Data is the new gold. Nearly everyone has clicked ‘accept’ on cookie tracking pop-ups without reading the fine print. In fact, it’s almost become second nature. But employees and consumers have many questions. Where does the data go, who controls it, what are the implications, and how will it be secured?
As a business stakeholder, you may know the answers to these questions. However, the average person is in the dark.
According to a 2022 Ipsos poll, fewer than 35% of Americans believe that companies place adequate safeguards around their data. The average consumer cares deeply about their digital footprint, yet remains unsure about information collection and storage practices.
This is why you need a data collection policy that’s easy to understand and readily available. In this article, get step-by-step insights into how to create one. Keep reading for data collection policy insights.
However, organizations are often behind when it comes to creating privacy policies around the collection of employee data. You may want to investigate how your organization currently stores employee data, and addresses employee handling of data. Consider including this information in welcome packets and/or employee handbooks – whatever would be most effective for your organization.
A data collection policy can be useful for internal and external reference purposes. Questions about data collection, use and storage are becoming increasingly frequent, and a data collection policy can help quickly address individual concerns. Ensure that your HR team knows where to find your data collection policy at a moment’s notice.
A central data collection policy is a single set of rules that can be referred to when implementing programs and when individuals inquire. Further, a data collection policy can help your organization better comply with data privacy legislation.
A data collection policy needs to include key insights into what data you store and how it is used. Points to cover include:
In your data collection policy, use easy-to-read formatting. Explain precisely which data points are collected from job applications, employees, and customers. Be sure to detail why the data needs to be collected. Consider providing contact information in case of further questions, quandaries, or concerns.
When developing a data collection policy, ensure that the right people are involved, making the policy more effective in the long-run. Invite the following parties to discussions:
A key reason to create a data collection policy is in order to comply with legislation. Thus, it’s critical to consult your legal team for advice. Your general counsel will be able to assist you in creating a data collection policy or policies that fit your industry sector, meet business needs and that comply with relevant legislation.
Ordinarily, HR oversees certain data collection processes involving employees and external job candidates. Have HR managers provide input into policy language. Draw on their knowledge about which data is currently collected, when, and why the data needs to be collected.
Once you’ve drafted a data collection policy, obtain executive sign-off. Leaders across the organization need to understand what’s happening with data collection.
While most employees may not be involved in drafting the policy, they still need to agree to it. Request for your organization’s HR team to distribute a draft of the policy, and ensure that everyone is on-board. Create a means through which people can give consent. This could be a signature on a physical form, or a digital action that confirms that they’ve read and agreed to certain policies.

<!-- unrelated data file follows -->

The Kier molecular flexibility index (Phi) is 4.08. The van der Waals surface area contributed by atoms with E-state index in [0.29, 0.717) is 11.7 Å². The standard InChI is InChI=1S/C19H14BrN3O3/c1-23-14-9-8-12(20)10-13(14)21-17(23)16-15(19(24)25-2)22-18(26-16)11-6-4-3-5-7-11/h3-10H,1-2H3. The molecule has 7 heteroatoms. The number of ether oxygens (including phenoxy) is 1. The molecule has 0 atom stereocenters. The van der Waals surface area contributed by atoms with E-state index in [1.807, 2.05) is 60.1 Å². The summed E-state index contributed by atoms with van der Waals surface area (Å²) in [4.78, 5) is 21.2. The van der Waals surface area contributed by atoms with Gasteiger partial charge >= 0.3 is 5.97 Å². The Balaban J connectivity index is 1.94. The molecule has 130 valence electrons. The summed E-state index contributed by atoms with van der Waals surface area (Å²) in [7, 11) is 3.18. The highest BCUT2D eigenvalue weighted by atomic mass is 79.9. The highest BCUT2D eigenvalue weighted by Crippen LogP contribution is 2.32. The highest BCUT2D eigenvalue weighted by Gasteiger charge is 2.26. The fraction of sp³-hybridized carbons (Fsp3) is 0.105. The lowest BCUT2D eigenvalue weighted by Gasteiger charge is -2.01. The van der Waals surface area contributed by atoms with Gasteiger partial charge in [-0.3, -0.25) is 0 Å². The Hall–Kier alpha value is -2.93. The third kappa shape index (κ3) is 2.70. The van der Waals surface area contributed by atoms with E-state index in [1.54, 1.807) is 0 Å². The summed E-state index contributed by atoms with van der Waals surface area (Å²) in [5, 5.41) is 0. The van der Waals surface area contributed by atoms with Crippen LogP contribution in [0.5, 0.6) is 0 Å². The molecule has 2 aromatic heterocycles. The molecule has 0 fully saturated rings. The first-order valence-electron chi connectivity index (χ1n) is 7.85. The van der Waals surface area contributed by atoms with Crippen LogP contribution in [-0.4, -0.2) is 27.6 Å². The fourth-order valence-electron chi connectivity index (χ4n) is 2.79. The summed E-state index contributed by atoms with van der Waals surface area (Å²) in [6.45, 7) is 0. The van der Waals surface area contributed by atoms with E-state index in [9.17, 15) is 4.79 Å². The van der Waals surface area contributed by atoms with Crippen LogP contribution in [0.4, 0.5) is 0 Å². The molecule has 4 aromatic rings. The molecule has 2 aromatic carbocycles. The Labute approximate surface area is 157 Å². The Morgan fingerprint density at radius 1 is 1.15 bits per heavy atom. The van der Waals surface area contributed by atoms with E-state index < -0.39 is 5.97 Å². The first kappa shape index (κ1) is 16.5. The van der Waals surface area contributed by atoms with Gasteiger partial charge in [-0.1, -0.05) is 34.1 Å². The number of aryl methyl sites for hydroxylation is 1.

1. First, determine the type of data collection policy needed. Gather relevant parties. Brainstorm goals and requirements. Questions to ask include:
2. Determine who will be involved in creating the data collection policy. As noted previously, the policy will likely be a joint-effort between the HR and legal teams, with C-Suite buy-in. In the end, the right combination of people to participate in policy development will be determined by your organization’s culture, industry, and needs.
3. Create a draft version of the data collection policy. Assign an individual (or a team) to create a draft of the policy. Attempt to address all contingencies. This includes future data collection needs that your organization might encounter. Attempt to be clear and detailed in your communication here.
You might consider including language noting that the data policy is subject to modification in the future. There may be circumstances in which you need to change it. In the event of changes, ensure that relevant parties receive notification and an opportunity to consent.
4. Review the policy. Send the draft of your policy to leadership for review. Ensure that you incorporate any related input or feedback. Consider sending leadership an updated, finalized draft. Then, read it over one more time to ensure that there are not any unexpected changes, omissions, or glaring errors.
5. Distribute the policy. When ready, distribute the data collection policy as needed. This includes sharing it with whomever may need to consent to it. You may wish to post it on your website, incorporate it into your terms and conditions, distribute it in an internal communication, and include it in an employee handbook. Ensure that you have a mechanism through which to ensure that everyone has read and agreed to the policy.
A data collection policy is an essential component of creating a more data privacy-centric business culture. For more data privacy and security insights, see CyberTalk.org’s past coverage.
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The post A step-by-step guide: How to create a data collection policy appeared first on CyberTalk.